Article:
A candidate’s election sign hasn’t been attached correctly and blows off in bad weather – damaging a third party’s property, or injures a person walking past.
This means that as elected members, you should be protecting yourself by taking out public liability insurance. This type of policy is designed to cover you for claims as a result of negligence, and will also cover the sign on private land (if permitted), with no restrictions on size.
Under this type of policy, the people installing the signage will be covered even though they are not Council employees.
If you are undertaking the following activities, then we highly recommend you have a public and products liability policy:
Are a Council candidate
Holding meet and greets with residents
Putting up signage
Signage being distributed on Council land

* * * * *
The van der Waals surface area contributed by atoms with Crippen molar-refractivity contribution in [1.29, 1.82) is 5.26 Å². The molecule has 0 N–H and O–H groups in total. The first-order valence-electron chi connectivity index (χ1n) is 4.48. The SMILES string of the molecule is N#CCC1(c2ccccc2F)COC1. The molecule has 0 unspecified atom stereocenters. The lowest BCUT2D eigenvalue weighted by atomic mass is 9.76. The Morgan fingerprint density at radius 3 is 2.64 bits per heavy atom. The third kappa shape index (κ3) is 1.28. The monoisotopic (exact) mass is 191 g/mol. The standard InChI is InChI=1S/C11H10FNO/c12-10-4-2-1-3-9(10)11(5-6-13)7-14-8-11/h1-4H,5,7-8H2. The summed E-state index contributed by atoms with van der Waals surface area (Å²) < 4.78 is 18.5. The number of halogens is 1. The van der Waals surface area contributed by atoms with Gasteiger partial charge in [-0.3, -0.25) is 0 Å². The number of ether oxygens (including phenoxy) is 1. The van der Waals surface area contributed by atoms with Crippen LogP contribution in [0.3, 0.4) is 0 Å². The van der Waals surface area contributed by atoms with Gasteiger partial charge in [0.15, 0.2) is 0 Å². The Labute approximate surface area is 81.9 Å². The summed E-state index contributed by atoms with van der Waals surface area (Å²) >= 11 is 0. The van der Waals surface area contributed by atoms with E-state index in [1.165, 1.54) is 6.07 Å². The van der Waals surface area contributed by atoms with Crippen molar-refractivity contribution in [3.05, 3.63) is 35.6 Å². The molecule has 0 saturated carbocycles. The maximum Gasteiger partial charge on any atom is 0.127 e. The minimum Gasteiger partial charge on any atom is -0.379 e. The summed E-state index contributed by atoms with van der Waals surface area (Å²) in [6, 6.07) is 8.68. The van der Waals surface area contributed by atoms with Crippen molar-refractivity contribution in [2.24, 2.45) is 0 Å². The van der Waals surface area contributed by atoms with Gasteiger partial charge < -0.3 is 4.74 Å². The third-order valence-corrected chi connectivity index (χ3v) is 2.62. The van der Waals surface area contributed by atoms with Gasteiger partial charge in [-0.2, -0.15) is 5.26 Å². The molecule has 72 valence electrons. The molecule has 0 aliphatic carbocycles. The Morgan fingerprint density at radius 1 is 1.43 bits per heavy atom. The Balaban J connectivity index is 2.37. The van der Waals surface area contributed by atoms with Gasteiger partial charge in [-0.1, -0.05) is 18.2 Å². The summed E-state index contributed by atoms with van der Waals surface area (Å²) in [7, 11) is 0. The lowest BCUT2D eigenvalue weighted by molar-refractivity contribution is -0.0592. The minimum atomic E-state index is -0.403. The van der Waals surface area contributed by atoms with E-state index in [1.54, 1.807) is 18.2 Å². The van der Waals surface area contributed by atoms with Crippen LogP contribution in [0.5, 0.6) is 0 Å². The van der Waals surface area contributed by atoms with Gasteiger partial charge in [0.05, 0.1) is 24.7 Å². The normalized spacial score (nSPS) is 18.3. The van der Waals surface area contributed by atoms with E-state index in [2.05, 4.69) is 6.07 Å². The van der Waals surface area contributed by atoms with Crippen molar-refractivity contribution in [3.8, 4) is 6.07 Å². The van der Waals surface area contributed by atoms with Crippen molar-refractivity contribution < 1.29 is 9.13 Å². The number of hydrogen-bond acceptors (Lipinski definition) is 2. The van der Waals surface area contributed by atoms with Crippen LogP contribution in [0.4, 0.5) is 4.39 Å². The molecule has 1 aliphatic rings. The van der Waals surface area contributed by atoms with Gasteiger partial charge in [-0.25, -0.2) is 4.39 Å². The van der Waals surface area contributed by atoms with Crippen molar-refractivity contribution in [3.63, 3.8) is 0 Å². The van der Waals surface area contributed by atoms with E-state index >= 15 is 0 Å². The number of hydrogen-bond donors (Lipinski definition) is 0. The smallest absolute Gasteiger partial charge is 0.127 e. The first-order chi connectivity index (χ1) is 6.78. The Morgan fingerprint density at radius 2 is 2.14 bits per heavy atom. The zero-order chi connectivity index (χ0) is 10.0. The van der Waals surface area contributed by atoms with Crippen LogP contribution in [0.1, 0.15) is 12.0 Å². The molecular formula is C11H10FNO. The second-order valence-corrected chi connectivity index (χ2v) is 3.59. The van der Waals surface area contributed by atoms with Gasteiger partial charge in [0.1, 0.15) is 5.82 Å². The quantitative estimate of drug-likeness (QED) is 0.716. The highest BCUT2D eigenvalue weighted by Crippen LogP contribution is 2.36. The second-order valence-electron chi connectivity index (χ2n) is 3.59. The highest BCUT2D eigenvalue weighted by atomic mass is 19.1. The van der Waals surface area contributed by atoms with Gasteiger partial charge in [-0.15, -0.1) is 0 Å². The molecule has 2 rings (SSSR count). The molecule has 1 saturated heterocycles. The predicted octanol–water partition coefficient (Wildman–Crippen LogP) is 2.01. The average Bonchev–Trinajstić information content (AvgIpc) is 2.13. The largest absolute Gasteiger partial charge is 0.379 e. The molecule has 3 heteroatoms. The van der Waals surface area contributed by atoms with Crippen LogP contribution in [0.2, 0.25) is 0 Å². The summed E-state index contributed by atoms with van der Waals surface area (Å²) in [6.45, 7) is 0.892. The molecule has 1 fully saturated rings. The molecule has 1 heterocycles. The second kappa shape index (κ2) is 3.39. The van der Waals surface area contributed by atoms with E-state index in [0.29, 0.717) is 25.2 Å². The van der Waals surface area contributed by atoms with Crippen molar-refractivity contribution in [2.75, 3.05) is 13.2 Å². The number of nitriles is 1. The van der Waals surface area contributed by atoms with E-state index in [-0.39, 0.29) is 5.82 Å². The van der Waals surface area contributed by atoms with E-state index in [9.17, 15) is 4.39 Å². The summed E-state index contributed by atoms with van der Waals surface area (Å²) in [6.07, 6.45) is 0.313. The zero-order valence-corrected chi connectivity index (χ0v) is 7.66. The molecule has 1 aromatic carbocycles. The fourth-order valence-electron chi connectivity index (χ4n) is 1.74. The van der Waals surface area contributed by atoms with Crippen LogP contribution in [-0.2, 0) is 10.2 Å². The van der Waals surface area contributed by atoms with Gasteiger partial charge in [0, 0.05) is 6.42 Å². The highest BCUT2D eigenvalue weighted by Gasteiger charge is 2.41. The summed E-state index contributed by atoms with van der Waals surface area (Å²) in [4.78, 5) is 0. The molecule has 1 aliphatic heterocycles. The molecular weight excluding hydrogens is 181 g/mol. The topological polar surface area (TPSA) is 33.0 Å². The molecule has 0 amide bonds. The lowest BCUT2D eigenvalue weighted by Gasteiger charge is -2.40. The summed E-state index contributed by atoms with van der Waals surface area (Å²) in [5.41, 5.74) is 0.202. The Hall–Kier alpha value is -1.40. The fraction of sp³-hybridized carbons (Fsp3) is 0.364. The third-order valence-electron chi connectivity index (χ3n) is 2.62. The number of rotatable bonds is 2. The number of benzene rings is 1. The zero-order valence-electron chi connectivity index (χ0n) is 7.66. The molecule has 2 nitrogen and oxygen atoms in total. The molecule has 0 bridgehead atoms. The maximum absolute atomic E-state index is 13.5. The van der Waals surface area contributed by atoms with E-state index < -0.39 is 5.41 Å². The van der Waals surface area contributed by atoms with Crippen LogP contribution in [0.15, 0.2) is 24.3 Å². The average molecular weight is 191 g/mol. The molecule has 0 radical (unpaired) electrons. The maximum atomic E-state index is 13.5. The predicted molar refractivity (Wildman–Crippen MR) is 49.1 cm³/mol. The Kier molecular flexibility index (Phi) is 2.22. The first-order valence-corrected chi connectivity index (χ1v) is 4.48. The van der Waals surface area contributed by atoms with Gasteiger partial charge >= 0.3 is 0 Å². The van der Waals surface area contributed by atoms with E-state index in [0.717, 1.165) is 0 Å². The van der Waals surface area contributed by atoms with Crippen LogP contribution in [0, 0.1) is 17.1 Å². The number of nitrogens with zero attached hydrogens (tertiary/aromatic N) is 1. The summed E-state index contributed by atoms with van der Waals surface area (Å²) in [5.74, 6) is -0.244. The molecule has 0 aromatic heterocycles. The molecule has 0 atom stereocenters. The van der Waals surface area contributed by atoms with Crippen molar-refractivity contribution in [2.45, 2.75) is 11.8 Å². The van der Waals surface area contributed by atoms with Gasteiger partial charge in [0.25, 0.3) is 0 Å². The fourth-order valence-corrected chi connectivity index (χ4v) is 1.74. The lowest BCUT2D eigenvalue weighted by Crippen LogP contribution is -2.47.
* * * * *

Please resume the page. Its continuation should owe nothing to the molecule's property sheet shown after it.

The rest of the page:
Required to obtain a permit and liability insurance
Speak to your LGIS member services account manager for advice.
Since publishing this article, Main Roads has released guidelines regarding the installation of advertising material – read here.
The scenario: The worker, Fred Dagg, has worked at the Shire of Westralia as a Plant Operator for 35 years. Fred was an accomplished footballer and cricket player having represented the town at many sporting competitions over the years.
As a local government delivering services to your community, any interactions you have with third parties – directly or indirectly – introduces liability risk exposures.
Manual tasks are performed by all workers within local government, and are classed as physical work activities that can be defined as any activity requiring a person to use their musculoskeletal system.